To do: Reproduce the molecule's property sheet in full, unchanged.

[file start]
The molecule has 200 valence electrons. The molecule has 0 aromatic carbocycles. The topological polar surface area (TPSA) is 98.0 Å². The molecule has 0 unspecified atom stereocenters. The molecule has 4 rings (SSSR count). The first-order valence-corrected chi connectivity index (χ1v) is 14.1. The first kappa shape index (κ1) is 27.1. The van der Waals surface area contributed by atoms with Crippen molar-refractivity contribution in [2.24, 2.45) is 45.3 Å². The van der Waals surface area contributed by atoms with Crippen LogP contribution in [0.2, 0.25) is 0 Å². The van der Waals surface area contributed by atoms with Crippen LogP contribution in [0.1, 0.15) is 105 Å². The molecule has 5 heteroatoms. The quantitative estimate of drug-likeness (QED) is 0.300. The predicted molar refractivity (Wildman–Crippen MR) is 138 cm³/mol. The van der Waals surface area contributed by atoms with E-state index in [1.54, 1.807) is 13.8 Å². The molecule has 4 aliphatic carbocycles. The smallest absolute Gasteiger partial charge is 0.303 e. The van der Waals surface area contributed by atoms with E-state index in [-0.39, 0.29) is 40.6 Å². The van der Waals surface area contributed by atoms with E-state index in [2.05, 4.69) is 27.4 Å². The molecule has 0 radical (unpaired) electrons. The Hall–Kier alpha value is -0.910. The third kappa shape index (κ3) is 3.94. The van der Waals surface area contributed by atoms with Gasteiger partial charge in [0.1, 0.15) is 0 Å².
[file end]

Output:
The molecule has 200 valence electrons. The molecule has 0 aromatic carbocycles. The topological polar surface area (TPSA) is 98.0 Å². The molecule has 0 unspecified atom stereocenters. The molecule has 4 rings (SSSR count). The first-order valence-corrected chi connectivity index (χ1v) is 14.1. The first kappa shape index (κ1) is 27.1. The van der Waals surface area contributed by atoms with Crippen molar-refractivity contribution in [2.24, 2.45) is 45.3 Å². The van der Waals surface area contributed by atoms with Crippen LogP contribution in [0.2, 0.25) is 0 Å². The van der Waals surface area contributed by atoms with Crippen LogP contribution in [0.1, 0.15) is 105 Å². The molecule has 5 heteroatoms. The quantitative estimate of drug-likeness (QED) is 0.300. The predicted molar refractivity (Wildman–Crippen MR) is 138 cm³/mol. The van der Waals surface area contributed by atoms with E-state index in [1.54, 1.807) is 13.8 Å². The molecule has 4 aliphatic carbocycles. The smallest absolute Gasteiger partial charge is 0.303 e. The van der Waals surface area contributed by atoms with E-state index in [-0.39, 0.29) is 40.6 Å². The van der Waals surface area contributed by atoms with E-state index in [2.05, 4.69) is 27.4 Å². The molecule has 0 radical (unpaired) electrons. The Hall–Kier alpha value is -0.910. The third kappa shape index (κ3) is 3.94. The van der Waals surface area contributed by atoms with Gasteiger partial charge in [0.1, 0.15) is 0 Å².